This room for creativity is what makes smart casual so great. Rather than defining smart casual by specific items, think of smart casual as a feeling.
What is that feeling?
When you’ve done smart casual right, you should feel like you can walk into any room and have people think, “Damn, he looks good.” With a few exceptions, like a trip to the courthouse or a wedding reception, smart casual will work in any situation.
The best advice we can give for perfecting a smart casual look is allowing space for experimentation. If you’re feeling too dressy, a lighter color jacket or simple switch to a more casual shoe might do that trick. If you look in the mirror and feel like the look is too casual, swap out your bomber for a blazer or your jeans for some slim wool trousers.
At the end of the day, smart casual is about empowering yourself with your best look.
How To Dress Smart Casual: The Getup
For more advice on how to build a smart casual look, check out Primer’s long-running outfit inspiration series, The Getup. We’ve been running the series for years, as we attempt to offer great looks for a variety of occasions and seasons. Whether you’re trying to dress for a smart casual office, prepare for a “spring weekend adventure,” or your just want to find your “smart summer casual” look, we’ve got you covered. With the Getup, we won’t just tell you about a look, we’ll tell you how to make that look your own.
This outfit is a great example of a more casual style within smart casual. A white t-shirt and light denim jacket are certainly very casual, but when combined with the navy dress pants, dress socks, and clean white leather sneakers the lines
A clean, minimalist leather jacket is a long-term piece that can span casual and smart casual attire.
At first glance, this outfit could be business casual, why isn't it? The grey monotone leather sneakers look killer with the dressier items without feeling out of place. On top of the that, we're using more hearty fabrics: The knit crewneck sweater, the chambray shirt, and wool trousers all provide texture; decreasing “how dressed up” the outfit is while feeling masterfully coordinated.
Here, the casual light wash denim jacket and black pocket t-shirt are dressed up by the slim, no-break chino pants and brown Chelsea boots.
Leaning on neutrals is an easy way to put together a smart casual style that feels purposeful.
Ties can be worn with more casual elements like jeans when the fit of all the components match. Here the jeans are trim and read like dressier trousers even though they are still light denim.
Smart Casual FAQ
Can you wear jeans in smart casual?
Yes, as long as they skew more smart than casual. This primarily means a slim or tapered silhouettes and typically means darker rinses (although lighter hues can work in warmer weather) without any rips, patches, elaborate logos/stitching, or frayed areas (deliberate or unintentional). The right jeans will pair well with a collared shirt and blazer, or even a fine-knit sweater.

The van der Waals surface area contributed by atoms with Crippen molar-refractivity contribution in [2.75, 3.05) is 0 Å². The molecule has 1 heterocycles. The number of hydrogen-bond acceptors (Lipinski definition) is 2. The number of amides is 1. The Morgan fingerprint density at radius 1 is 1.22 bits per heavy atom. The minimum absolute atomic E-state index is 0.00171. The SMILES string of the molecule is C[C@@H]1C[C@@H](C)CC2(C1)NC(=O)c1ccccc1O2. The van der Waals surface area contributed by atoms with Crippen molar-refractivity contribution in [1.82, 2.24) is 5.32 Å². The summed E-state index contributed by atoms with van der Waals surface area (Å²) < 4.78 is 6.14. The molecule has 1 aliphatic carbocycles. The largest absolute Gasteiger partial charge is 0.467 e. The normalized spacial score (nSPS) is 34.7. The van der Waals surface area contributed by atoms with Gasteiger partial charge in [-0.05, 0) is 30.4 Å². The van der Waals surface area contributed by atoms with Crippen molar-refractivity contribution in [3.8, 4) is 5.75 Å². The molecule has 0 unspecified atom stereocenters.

What is the difference between casual and smart casual attire?
Casual is laid-back and comfortable. Casual can still be stylish and intentional, but it lacks any nod to or need for formality. This typically means more relaxed/unstructured silhouettes, like T-shirts, henleys, baseball tees, and slightly more relaxed-fit jeans. Maybe even jogger sweatpants if you’re really dressing down.
Smart casual can still be comfortable, but there’s an added layer of attention and *intention*. You’re thinking of smaller details and adding layers. Maybe you’re still in jeans, but you’ve chosen a fitted T-shirt made from a finer cotton without any graphics on it. Or you’ve swapped out the tee for a short sleeve button-up shirt and slipped on some higher-end sneakers. Speaking of…
Can you wear sneakers for smart casual?
Is a polo shirt smart casual?
Generally speaking, a traditional pique polo is not smart casual. The collar gives it a whiff of business casual formality, but evaluate the way you would a T-shirt to determine if your favorite polo is “put-together” or “informal”. Pique polos are generally a little looser, with a robust weave and an uneven–or ‘tennis tail”–hem, stylistic nods to the shirt’s sporting roots.
If you want to incorporate a polo shirt into your smart casual wardrobe, choose a dressier, more refined style like the knit polo. Look for details like a more structured silhouette, finer materials (such as silk or linen), and a clean hem. And never, ever, for the love of tiny baby ducklings, pop the collar.
What should you wear to a smart casual wedding?
Smart casual weddings are the perfect time to inject a little bit of fun into an otherwise more traditional event. That means dressier sneakers or loafers, dressing down a suit with a t-shirt or short sleeve button up, or if it's in the summer, embracing the more colorful (and heat appropriate) Garden Casual.
We’ve told you what smart casual is, we’ve given you advice on how to build your smart casual look, and we’ve showed you where you can find style inspiration. Now it’s time to figure out what smart casual looks like for you.
It’s time to to build that sharp look that can work no matter where life might take you.